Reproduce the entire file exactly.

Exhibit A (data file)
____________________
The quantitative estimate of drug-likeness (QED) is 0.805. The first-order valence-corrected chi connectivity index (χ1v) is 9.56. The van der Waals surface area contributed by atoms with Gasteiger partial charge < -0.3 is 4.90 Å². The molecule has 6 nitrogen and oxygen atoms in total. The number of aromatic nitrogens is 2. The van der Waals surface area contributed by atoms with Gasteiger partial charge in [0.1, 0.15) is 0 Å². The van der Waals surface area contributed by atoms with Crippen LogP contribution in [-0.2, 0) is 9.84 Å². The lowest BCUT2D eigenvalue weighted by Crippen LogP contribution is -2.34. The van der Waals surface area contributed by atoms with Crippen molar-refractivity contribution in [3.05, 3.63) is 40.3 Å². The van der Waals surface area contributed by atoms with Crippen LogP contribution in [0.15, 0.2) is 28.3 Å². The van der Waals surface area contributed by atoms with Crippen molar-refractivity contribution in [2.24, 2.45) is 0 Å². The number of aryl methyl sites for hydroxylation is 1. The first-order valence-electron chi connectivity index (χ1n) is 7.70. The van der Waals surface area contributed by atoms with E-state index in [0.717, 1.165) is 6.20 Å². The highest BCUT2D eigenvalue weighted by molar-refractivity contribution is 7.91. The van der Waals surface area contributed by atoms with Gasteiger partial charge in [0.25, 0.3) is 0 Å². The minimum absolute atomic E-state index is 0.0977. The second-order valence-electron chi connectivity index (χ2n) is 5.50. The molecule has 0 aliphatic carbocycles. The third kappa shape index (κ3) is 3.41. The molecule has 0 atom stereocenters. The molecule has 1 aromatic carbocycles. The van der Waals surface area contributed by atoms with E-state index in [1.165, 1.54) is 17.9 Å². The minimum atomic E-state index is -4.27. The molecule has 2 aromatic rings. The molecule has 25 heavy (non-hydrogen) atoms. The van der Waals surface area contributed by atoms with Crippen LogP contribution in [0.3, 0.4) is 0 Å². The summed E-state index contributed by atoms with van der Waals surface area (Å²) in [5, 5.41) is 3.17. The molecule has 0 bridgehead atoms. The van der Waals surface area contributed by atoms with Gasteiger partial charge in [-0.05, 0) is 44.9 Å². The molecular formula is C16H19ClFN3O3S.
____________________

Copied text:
The quantitative estimate of drug-likeness (QED) is 0.805. The first-order valence-corrected chi connectivity index (χ1v) is 9.56. The van der Waals surface area contributed by atoms with Gasteiger partial charge < -0.3 is 4.90 Å². The molecule has 6 nitrogen and oxygen atoms in total. The number of aromatic nitrogens is 2. The van der Waals surface area contributed by atoms with Gasteiger partial charge in [0.1, 0.15) is 0 Å². The van der Waals surface area contributed by atoms with Crippen LogP contribution in [-0.2, 0) is 9.84 Å². The lowest BCUT2D eigenvalue weighted by Crippen LogP contribution is -2.34. The van der Waals surface area contributed by atoms with Crippen molar-refractivity contribution in [3.05, 3.63) is 40.3 Å². The van der Waals surface area contributed by atoms with Crippen LogP contribution in [0.15, 0.2) is 28.3 Å². The van der Waals surface area contributed by atoms with Crippen molar-refractivity contribution in [2.24, 2.45) is 0 Å². The number of aryl methyl sites for hydroxylation is 1. The first-order valence-electron chi connectivity index (χ1n) is 7.70. The van der Waals surface area contributed by atoms with E-state index in [0.717, 1.165) is 6.20 Å². The highest BCUT2D eigenvalue weighted by molar-refractivity contribution is 7.91. The van der Waals surface area contributed by atoms with Gasteiger partial charge in [0.25, 0.3) is 0 Å². The minimum absolute atomic E-state index is 0.0977. The second-order valence-electron chi connectivity index (χ2n) is 5.50. The molecule has 0 aliphatic carbocycles. The third kappa shape index (κ3) is 3.41. The molecule has 0 atom stereocenters. The molecule has 1 aromatic carbocycles. The van der Waals surface area contributed by atoms with E-state index in [1.165, 1.54) is 17.9 Å². The minimum atomic E-state index is -4.27. The molecule has 2 aromatic rings. The molecule has 25 heavy (non-hydrogen) atoms. The van der Waals surface area contributed by atoms with Crippen LogP contribution in [0.3, 0.4) is 0 Å². The summed E-state index contributed by atoms with van der Waals surface area (Å²) in [5, 5.41) is 3.17. The molecule has 0 bridgehead atoms. The van der Waals surface area contributed by atoms with Gasteiger partial charge in [-0.05, 0) is 44.9 Å². The molecular formula is C16H19ClFN3O3S.